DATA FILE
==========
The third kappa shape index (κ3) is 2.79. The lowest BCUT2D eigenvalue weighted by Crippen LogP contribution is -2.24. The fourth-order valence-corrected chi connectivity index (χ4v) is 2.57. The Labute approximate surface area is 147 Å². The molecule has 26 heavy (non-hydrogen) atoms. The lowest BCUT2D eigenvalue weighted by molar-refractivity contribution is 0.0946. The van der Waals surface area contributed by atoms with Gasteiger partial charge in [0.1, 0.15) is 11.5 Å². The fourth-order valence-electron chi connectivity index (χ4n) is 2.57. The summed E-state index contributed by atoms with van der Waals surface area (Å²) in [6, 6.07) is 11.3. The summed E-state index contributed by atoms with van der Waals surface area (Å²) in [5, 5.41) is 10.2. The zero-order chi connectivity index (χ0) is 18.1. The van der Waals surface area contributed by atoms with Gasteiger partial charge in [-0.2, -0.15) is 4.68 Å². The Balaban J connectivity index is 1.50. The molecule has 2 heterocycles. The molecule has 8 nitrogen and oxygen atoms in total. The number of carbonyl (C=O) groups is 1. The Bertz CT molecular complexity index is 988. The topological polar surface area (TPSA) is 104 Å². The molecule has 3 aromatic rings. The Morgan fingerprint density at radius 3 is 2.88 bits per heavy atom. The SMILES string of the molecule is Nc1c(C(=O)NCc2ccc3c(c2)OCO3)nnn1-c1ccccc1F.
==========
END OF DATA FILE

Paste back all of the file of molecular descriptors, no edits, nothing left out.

The third kappa shape index (κ3) is 2.79. The lowest BCUT2D eigenvalue weighted by Crippen LogP contribution is -2.24. The fourth-order valence-corrected chi connectivity index (χ4v) is 2.57. The Labute approximate surface area is 147 Å². The molecule has 26 heavy (non-hydrogen) atoms. The lowest BCUT2D eigenvalue weighted by molar-refractivity contribution is 0.0946. The van der Waals surface area contributed by atoms with Gasteiger partial charge in [0.1, 0.15) is 11.5 Å². The fourth-order valence-electron chi connectivity index (χ4n) is 2.57. The summed E-state index contributed by atoms with van der Waals surface area (Å²) in [6, 6.07) is 11.3. The summed E-state index contributed by atoms with van der Waals surface area (Å²) in [5, 5.41) is 10.2. The zero-order chi connectivity index (χ0) is 18.1. The van der Waals surface area contributed by atoms with Gasteiger partial charge in [-0.2, -0.15) is 4.68 Å². The Balaban J connectivity index is 1.50. The molecule has 2 heterocycles. The molecule has 8 nitrogen and oxygen atoms in total. The number of carbonyl (C=O) groups is 1. The Bertz CT molecular complexity index is 988. The topological polar surface area (TPSA) is 104 Å². The molecule has 3 aromatic rings. The Morgan fingerprint density at radius 3 is 2.88 bits per heavy atom. The SMILES string of the molecule is Nc1c(C(=O)NCc2ccc3c(c2)OCO3)nnn1-c1ccccc1F.